One potential avenue for our workshops is designing new ways that digital data can be made more accessible to everyone within a school.
In a literal sense this might involve working through ways of developing ‘open access’ to key data sets – in theory, this might allow more people (at least those with the requisite data skills) to engage with data which is otherwise closed to them.
For the majority of people without the technical skills (and/or time and inclination), then we might at least strive to make digital flows more manipulable – for example, through new interfaces and data tools that allow end-users to run different queries and calculations that address their needs.
At the same time, we might also explore ways of making data flows more visible within schools. Ideas here include the design of alternative data visualisations – new dashboards, plots, graphs and interfaces that present data in an expanded manner and/or in alternative visual forms. We might also include plug-ins to existing systems that warn users when personal data is being generated, or where personal data is being ‘shared’ (for example, in a similar manner to the Mozilla Lightbeam application).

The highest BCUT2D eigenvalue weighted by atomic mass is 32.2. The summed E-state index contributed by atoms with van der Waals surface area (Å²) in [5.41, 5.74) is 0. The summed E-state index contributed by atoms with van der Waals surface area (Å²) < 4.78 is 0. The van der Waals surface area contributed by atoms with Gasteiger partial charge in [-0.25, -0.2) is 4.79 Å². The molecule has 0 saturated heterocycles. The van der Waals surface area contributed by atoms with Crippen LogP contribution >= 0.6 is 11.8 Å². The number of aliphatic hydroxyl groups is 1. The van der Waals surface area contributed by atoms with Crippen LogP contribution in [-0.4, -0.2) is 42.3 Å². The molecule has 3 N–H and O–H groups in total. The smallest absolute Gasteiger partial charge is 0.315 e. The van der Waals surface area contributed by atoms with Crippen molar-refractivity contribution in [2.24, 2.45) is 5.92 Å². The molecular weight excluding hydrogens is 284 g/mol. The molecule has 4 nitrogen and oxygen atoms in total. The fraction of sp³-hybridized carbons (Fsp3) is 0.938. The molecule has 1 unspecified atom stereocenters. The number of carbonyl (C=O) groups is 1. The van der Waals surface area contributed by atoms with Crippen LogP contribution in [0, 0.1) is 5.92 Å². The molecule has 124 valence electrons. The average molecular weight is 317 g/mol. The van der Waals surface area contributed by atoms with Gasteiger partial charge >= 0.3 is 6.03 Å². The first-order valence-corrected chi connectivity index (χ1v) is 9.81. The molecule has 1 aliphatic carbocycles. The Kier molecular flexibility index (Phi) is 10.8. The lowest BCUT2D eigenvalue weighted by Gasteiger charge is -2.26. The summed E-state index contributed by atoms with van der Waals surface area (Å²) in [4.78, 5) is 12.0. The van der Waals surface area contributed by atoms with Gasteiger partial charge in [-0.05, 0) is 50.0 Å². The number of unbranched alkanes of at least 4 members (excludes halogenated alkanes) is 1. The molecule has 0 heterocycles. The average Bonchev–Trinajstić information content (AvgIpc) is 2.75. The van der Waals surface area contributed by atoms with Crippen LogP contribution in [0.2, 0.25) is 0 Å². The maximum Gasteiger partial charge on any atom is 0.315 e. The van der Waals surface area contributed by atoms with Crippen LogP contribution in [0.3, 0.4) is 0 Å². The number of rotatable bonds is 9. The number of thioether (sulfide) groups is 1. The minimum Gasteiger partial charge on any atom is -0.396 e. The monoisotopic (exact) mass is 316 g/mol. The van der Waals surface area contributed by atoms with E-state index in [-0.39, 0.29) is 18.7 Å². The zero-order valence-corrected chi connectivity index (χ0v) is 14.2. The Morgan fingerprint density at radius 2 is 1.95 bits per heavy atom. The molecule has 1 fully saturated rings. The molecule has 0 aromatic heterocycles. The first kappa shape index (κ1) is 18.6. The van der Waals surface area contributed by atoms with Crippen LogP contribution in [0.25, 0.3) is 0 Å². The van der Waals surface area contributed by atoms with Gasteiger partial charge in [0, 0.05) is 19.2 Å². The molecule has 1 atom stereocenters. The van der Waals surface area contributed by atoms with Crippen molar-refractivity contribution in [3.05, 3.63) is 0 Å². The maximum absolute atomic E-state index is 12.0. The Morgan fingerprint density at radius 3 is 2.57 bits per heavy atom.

Finally, however, we might also like to explore ways of making people more aware of the data flows within their school. Here we can explore ideas and approaches from public art and activism. Some of these interventions might be subversive – along the lines of efforts to draw attention to public surveillance infrastructures by putting party hats on CCTV cameras to mark George Orwell’s birthday.
Some of these interventions might be melodic and/or ambient. Drawing on developments (such as ‘sonification’ and ‘musicalgorithms’) to convert data processing into sound, perhaps we might develop a simple app that allows students and staff to hear the schools’ learning management system ‘sing’ its data? Perhaps we might construct a simple installation like Brock Craft’s ‘Brockenspiel’ – a musical swipe card reader that plays the numbers encoded on the magnetic stripe of credit and access cards – revealing “the invisibly encoded data on our pocketful’s of cards into something melodious and beautiful”.
These latter ideas might seem esoteric, but they all draw attention to data in ways that are a little bit different and provocative. Digital data is not something that we are confronted with, and that we are accustomed to think about. One of the main aims of our research is to find ways of breaking down this opaqueness.